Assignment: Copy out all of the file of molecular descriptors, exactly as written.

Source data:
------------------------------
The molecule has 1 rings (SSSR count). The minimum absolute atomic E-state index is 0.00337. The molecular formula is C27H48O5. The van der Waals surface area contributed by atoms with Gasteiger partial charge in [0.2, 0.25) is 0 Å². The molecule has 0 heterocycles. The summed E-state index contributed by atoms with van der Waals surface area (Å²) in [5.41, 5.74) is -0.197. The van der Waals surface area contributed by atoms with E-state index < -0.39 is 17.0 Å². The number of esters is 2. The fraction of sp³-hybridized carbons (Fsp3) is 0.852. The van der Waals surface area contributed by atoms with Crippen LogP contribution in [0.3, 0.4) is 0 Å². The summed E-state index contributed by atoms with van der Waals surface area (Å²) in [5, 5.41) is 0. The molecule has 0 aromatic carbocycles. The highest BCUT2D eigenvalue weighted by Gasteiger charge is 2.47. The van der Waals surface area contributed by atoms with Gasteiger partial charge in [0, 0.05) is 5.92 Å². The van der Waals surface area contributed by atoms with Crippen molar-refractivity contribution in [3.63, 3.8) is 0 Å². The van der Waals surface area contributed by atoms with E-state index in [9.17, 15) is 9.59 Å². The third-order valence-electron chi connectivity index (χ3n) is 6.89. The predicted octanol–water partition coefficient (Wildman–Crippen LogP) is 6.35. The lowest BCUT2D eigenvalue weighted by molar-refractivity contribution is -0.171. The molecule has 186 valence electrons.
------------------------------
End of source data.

The molecule has 1 rings (SSSR count). The minimum absolute atomic E-state index is 0.00337. The molecular formula is C27H48O5. The van der Waals surface area contributed by atoms with Gasteiger partial charge in [0.2, 0.25) is 0 Å². The molecule has 0 heterocycles. The summed E-state index contributed by atoms with van der Waals surface area (Å²) in [5.41, 5.74) is -0.197. The van der Waals surface area contributed by atoms with E-state index < -0.39 is 17.0 Å². The number of esters is 2. The fraction of sp³-hybridized carbons (Fsp3) is 0.852. The van der Waals surface area contributed by atoms with Crippen LogP contribution in [0.3, 0.4) is 0 Å². The summed E-state index contributed by atoms with van der Waals surface area (Å²) in [5, 5.41) is 0. The molecule has 0 aromatic carbocycles. The highest BCUT2D eigenvalue weighted by Gasteiger charge is 2.47. The van der Waals surface area contributed by atoms with Gasteiger partial charge in [0, 0.05) is 5.92 Å². The van der Waals surface area contributed by atoms with Crippen molar-refractivity contribution in [3.63, 3.8) is 0 Å². The van der Waals surface area contributed by atoms with E-state index in [9.17, 15) is 9.59 Å². The third-order valence-electron chi connectivity index (χ3n) is 6.89. The predicted octanol–water partition coefficient (Wildman–Crippen LogP) is 6.35. The lowest BCUT2D eigenvalue weighted by molar-refractivity contribution is -0.171. The molecule has 186 valence electrons.